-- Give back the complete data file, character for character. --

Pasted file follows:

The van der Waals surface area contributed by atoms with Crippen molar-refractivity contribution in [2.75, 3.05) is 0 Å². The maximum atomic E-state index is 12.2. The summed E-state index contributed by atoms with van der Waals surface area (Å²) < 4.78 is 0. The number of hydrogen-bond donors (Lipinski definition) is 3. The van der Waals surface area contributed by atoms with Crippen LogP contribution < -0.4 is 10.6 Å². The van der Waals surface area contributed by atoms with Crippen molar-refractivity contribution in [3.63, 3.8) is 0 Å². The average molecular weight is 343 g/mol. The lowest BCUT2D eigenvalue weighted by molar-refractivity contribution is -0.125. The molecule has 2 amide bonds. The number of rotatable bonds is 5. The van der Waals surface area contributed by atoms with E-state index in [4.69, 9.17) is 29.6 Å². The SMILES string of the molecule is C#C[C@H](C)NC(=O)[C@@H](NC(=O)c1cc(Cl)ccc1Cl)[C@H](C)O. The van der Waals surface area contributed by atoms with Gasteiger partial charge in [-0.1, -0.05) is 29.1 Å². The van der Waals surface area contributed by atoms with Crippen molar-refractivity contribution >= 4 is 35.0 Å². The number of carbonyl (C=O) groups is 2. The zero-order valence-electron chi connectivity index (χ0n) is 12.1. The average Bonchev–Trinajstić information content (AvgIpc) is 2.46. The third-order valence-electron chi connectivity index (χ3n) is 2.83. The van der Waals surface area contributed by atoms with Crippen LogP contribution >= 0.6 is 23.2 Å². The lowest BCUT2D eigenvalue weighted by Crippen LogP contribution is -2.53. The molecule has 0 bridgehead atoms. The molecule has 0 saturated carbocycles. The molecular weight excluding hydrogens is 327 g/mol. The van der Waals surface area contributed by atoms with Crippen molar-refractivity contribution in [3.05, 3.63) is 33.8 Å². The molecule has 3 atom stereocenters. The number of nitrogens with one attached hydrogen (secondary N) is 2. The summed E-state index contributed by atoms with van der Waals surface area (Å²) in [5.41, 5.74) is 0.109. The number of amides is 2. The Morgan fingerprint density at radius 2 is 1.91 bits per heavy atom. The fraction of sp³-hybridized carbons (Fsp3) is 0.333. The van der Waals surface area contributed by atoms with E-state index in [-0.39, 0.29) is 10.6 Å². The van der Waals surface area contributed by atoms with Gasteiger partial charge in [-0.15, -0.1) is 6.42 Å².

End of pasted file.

The van der Waals surface area contributed by atoms with Crippen molar-refractivity contribution in [2.75, 3.05) is 0 Å². The maximum atomic E-state index is 12.2. The summed E-state index contributed by atoms with van der Waals surface area (Å²) < 4.78 is 0. The number of hydrogen-bond donors (Lipinski definition) is 3. The van der Waals surface area contributed by atoms with Crippen LogP contribution < -0.4 is 10.6 Å². The van der Waals surface area contributed by atoms with Crippen molar-refractivity contribution in [3.63, 3.8) is 0 Å². The average molecular weight is 343 g/mol. The lowest BCUT2D eigenvalue weighted by molar-refractivity contribution is -0.125. The molecule has 2 amide bonds. The number of rotatable bonds is 5. The van der Waals surface area contributed by atoms with E-state index in [4.69, 9.17) is 29.6 Å². The SMILES string of the molecule is C#C[C@H](C)NC(=O)[C@@H](NC(=O)c1cc(Cl)ccc1Cl)[C@H](C)O. The van der Waals surface area contributed by atoms with Gasteiger partial charge in [-0.1, -0.05) is 29.1 Å². The van der Waals surface area contributed by atoms with Crippen molar-refractivity contribution >= 4 is 35.0 Å². The number of carbonyl (C=O) groups is 2. The zero-order valence-electron chi connectivity index (χ0n) is 12.1. The average Bonchev–Trinajstić information content (AvgIpc) is 2.46. The third-order valence-electron chi connectivity index (χ3n) is 2.83. The van der Waals surface area contributed by atoms with Crippen LogP contribution >= 0.6 is 23.2 Å². The lowest BCUT2D eigenvalue weighted by Crippen LogP contribution is -2.53. The molecule has 0 bridgehead atoms. The molecule has 0 saturated carbocycles. The molecular weight excluding hydrogens is 327 g/mol. The van der Waals surface area contributed by atoms with Crippen molar-refractivity contribution in [3.05, 3.63) is 33.8 Å². The molecule has 3 atom stereocenters. The number of nitrogens with one attached hydrogen (secondary N) is 2. The summed E-state index contributed by atoms with van der Waals surface area (Å²) in [5.41, 5.74) is 0.109. The number of amides is 2. The Morgan fingerprint density at radius 2 is 1.91 bits per heavy atom. The fraction of sp³-hybridized carbons (Fsp3) is 0.333. The van der Waals surface area contributed by atoms with E-state index in [-0.39, 0.29) is 10.6 Å². The van der Waals surface area contributed by atoms with Gasteiger partial charge in [-0.15, -0.1) is 6.42 Å².